The idea seems directly targeted to elementary but the actual use seems more akin for middle school students and beyond. Use it if you need a free option and want to easily create blogs for your students.

Next up is kidblog.org.

This is a paid service so check out the cost below.

They do have special pricing for entire schools or districts but they don’t publish that information. So what does it do that it feels it can charge? It basically does the same thing as Edublogs. A teacher creates a class and then adds her/his students to the class. You even have the option of bulk uploading users which is very nice.

You also have an option of creating a Join-Code for the class, so you don’t even have to add them just give them a code and they can add themselves a-la Edmodo, Schoology and a ton of other services.

So what else? Simplicity. It is simple for students to use. Simple to log in, simple to leave comments (if that is available), simple to post and so on.

Very little hand holding here. It is simple for the teacher to manage the blog. Heck you could even add moderators or guests to the blog.

Would I use this with middle or high school students? No.

But if you, your school or district have the money and you want blogging to be done in the elementary then this is the path to go.

Finally to WordPress.com.

This is what I recommend for middle, high school and college students. It’s not all rainbows and cupcakes though. First, you cannot create their accounts. You can invite people to your blog, but it takes a little digging and an invitation does not create an account. They have to do that themselves. This takes time and is a pain! In the past this process took a good 3 days to complete. That was before G Suite or Office 365 so maybe it will go a little quicker now.

Once they are in and added to your blog as authors you can set limitations about moderation before publishing and so on like Edublogs. There are also a wide variety of media you can embed: Vimeo, YouTube, Google Slides/Docs, audio files and more. Now not everything can be embedded in the free account but a lot can.

Oh yeah this is all free too with a healthy 3GB of storage. There are ads on WordPress but only on the articles themselves and only at the bottom of the article making it pretty much unnoticeable. Let us knot forget that Edublogs is also built on WordPress so the experience is quite similar but Edublogs does let a teacher create student access but they withhold almost all embedding features.

Breakdown

Here you go.

If you use G Suite at your school then use Blogger. It’s simple, powerful and easy to add (just be careful of the Google Plus and avoid it).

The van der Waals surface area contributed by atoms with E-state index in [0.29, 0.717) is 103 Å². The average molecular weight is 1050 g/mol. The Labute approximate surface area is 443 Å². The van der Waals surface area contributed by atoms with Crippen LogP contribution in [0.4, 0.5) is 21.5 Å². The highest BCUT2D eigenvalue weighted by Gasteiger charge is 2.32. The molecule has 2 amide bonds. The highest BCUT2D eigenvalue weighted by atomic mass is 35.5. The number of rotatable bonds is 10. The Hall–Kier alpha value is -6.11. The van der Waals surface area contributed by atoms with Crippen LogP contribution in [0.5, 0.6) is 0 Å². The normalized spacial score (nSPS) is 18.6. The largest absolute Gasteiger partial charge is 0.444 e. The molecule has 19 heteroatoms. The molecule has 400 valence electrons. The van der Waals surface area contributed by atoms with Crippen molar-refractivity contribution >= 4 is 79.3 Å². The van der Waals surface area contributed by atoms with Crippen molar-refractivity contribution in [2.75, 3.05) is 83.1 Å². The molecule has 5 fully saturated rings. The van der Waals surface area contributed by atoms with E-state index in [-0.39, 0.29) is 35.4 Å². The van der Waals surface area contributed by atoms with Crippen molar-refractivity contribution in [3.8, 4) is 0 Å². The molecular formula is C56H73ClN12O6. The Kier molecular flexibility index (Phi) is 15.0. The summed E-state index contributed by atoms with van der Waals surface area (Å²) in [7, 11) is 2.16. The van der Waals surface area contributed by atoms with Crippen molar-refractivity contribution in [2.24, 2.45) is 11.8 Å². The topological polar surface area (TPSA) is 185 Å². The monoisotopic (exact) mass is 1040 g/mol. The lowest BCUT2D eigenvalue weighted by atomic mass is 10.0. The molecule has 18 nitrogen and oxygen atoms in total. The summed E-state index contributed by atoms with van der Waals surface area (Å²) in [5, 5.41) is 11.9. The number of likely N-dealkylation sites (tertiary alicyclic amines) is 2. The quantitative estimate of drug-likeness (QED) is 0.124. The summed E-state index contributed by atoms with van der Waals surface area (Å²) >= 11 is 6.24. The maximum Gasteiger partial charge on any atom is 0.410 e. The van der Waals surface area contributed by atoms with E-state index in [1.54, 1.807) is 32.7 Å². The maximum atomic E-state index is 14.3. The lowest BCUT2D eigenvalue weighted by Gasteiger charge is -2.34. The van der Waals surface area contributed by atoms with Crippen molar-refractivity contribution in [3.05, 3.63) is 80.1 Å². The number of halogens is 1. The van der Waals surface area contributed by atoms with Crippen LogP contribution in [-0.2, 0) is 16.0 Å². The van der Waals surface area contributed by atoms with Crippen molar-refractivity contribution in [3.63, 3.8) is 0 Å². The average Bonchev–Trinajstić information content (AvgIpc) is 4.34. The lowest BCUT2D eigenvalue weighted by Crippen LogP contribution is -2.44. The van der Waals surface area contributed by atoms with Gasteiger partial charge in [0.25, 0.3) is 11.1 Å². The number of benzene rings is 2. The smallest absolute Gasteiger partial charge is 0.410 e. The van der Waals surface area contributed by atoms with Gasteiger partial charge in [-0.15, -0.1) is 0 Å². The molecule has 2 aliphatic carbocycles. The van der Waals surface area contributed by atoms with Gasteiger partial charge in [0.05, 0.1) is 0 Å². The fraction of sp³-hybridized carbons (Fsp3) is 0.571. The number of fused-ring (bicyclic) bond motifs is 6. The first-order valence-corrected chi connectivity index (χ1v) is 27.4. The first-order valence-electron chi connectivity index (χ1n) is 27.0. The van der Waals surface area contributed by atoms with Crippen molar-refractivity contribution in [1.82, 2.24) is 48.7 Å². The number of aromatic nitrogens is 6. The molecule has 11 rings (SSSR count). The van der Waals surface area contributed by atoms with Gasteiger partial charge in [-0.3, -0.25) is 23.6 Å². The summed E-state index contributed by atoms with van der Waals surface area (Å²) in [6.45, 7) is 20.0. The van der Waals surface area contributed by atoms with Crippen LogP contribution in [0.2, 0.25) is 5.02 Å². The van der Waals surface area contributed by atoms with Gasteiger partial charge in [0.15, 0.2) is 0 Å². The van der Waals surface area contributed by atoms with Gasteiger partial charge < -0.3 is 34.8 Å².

If you are in elementary use Kidblog if you can afford it. If not, then use Edublogs for free. Kidblog is easier to use and set up the Edublogs and gives a wide variety of embedding options.

If you are in middle/high school use WordPress.com. Its free and powerful. It is a pain to set up with your classes but if you use Office 365 it could make it a little easier.

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Mobile devices for 1:1 programs

Mobile devices for 1:1 programs

I saw this on the Eduro blog. This isn’t an article though, it is a YouTube conversation. I just realized that their YouTube link doesn’t work so here is the correct link. So they discuss whether or not 1:1 programs should be built with mobile (iPads, tablets, Chromebooks) since students use mobile devices much more than laptops or desktops?

Spoiler: Laptops aren’t going anywhere.

The argument made is that laptops can run certain programs and do certain tasks that mobile devices. For example, but not limited to, Photoshop, professional video editing apps, professional website building apps, database creation apps, professional (or robust) publishing software, serious spreadsheet programs and so on.

Does this mean that schools that opt for iPads, Chromebooks or other tablets in schools? No, not at all. These devices have their own merits: cost, durability, integration with your current systems (Google Drive, Office 365). Also, you can have an IT lab or laptop cart that contains those devices with those special programs.

The bottom line is this. When students leave school and start a profession more often than not they will be handed a laptop or have a desktop. It’s pretty simple. I wrote a post about The future of smartphones and teachers where I dream about having my smartphone be my primary and only computing device. The sad truth is we are not there yet. One day.

What do you think?

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Chrome music lab

Yes – this is fun. You may not be aware but Google Chrome has a team that makes something called Chrome Experiments. This thing is just thinking outside the box of what Chrome can do. Most of it is interactive fun artsy stuff which isn’t all that bad.

Their latest experiment is the Chrome Music Lab. Here you can chose between 13 interactive musical experiences. They are pretty awesome and certainly a bit of fun.

The one I like the most is the Song-Maker. Here you can draw out your own song like a MIDI and then play it. You can chose between differnt sounds, different types of beats and it is just a lot of fun.

One tip – if you’re going to use this with some kids – make sure they have headphones.

🙂

https://musiclab.chromeexperiments.com/

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A 360 app for your smartphone is handy

This is a quick post and I hope you find a helpful one. Our school, like many I suspect, do deep cleaning in classrooms throughout the year – especially during long breaks such as winter, spring break and of course the summer break.

Whether you have carpet or not in the classroom these deep cleaning sessions usually require all the classroom furniture to be removed and then put back. The carpets or floors would then be cleaned. Then after that is done the furniture needs to be moved back.

You either know the problem or can foresee the problem. When everything is moved back into the classroom you could get the wrong number of desks or desks arranged incorrecrtly. Either way, as a teacher it is always a “thrill” to return after a long break to find that instead of planning for the first hour before students arrive you have to rearrange and go searching for missing desks, chairs, shelves or supplies.